Posted on March 29, 2018
Blinding is a common element used in rigorously designed trials. Most people are familiar with the general concept but what is its purpose and what is the best way to perform it? This blog explores both of these questions and discusses ways to tackle situations where blinding cannot be done.
In randomised controlled trials (RCTs), there may be 2 or more groups receiving different treatments (possibly including a placebo group). Blinding refers to the process of concealing participants’ group allocations. This may be in the form of single-blinding, where only the participants are unaware of which group they have been assigned to, or double-blinding, where neither the participants nor the researchers know which subjects are receiving the active treatment or placebo.
The purpose of blinding is to minimise bias. But is this not already achieved through randomisation?
Random assignment of participants to the different groups only helps to eliminate confounding variables present at the time of randomisation, thereby reducing selection bias. It does not, however, prevent differences from developing between the groups afterwards. This is where blinding plays a role.
First of all, blinding can help to preclude the occurrence of differential co-interventions. For example, if the researchers have not been blinded, they may (subconsciously) devote extra time, attention or even apply additional diagnostic and therapeutic procedures to the group receiving the active treatment. This will, in turn, impact the results of the study. Equally, non-blinded participants who are receiving a placebo may actively seek out other treatments for themselves, which may influence the study findings. Employing the use of blinding can prevent this from happening.
Another key reason for blinding is to prevent biased assessment of outcome. When evaluating subjective outcome measures, knowledge of participants’ group allocations may influence non-blinded researchers, thereby incorrectly producing results that are more favourable of the treatment in question. Likewise, participants who are aware of their group allocations may also influence the findings, especially self-reported outcome measures. For instance, participants may selectively report information or change their behaviour to match what they believe the researchers are expecting to see. This is an experimental artefact known as demand characteristics.
Even if objective outcome measures are used, bias may still be introduced by non-blinded data analysts selectively using and reporting statistical tests that make the treatment appear more effective than it is. If blinding is utilised throughout the whole trial, the risk of such biases affecting the results is considerably lower.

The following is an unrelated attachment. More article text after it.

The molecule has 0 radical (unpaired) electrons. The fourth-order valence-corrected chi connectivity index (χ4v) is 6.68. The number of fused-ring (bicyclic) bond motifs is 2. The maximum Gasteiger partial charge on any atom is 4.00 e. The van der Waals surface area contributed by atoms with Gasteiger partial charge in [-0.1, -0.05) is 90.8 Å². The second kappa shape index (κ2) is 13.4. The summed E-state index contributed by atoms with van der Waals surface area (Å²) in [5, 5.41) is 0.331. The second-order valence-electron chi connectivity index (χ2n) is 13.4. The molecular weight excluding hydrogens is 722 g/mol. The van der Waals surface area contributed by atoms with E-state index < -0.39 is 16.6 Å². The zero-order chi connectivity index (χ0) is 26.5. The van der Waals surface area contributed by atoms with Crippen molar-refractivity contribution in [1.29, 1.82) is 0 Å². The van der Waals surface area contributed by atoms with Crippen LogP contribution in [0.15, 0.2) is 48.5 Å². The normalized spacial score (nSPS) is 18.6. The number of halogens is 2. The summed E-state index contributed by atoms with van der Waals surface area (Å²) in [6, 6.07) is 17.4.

Indeed, a systematic review of 250 RCTs in the peer-reviewed Journal of the American Medical Association provides empirical evidence to support the use of blinding in RCTs. Schulz et al. report that trials that were not double-blind produced larger estimates of effects (p=0.01), with odds ratios being exaggerated by 17%, compared to blinded trials. This highlights the risk of bias present in non-blinded trials and serves a caution to readers of trial reports to be wary of such design flaws in RCTs.
As with anything, blinding must be applied properly if it is to be maximally effective. Hence, certain criteria should be fulfilled:
Of course, we do not live in an ideal world so there are situations where blinding cannot be applied because it would be unethical, or it is simply not possible for practical reasons. For example, if the intervention being investigated is a form of surgery, it would unethical to perform ‘fake’ surgery on the control group and impossible to prevent the clinician from knowing which subjects will be undergoing surgery!
Nevertheless, certain measures can be taken to minimise any potential bias. If it is impossible to blind all of the aforementioned team members, then one should blind as many of them as possible. Returning to the example of a surgical intervention, although it is not possible to blind the operator, independent outcome assessors who are unaware of participants’ group allocations may be employed. The risk of bias would be further reduced if they assessed objective outcome measures and avoided subjective measures as much as possible. Moreover, blinding should be applied until after the statistical analyses are complete. One way to ensure this is to simply assign non-identifying labels to each group e.g. group X and Y.
Blinding is a vital design feature of RCTs and is as important as randomisation in terms of minimising bias. Notwithstanding all the alternative measures applied to make up for the lack of blinding, it is imperative that researchers acknowledge this particular limitation of their study and discuss the biases that may arise as a result in the published report.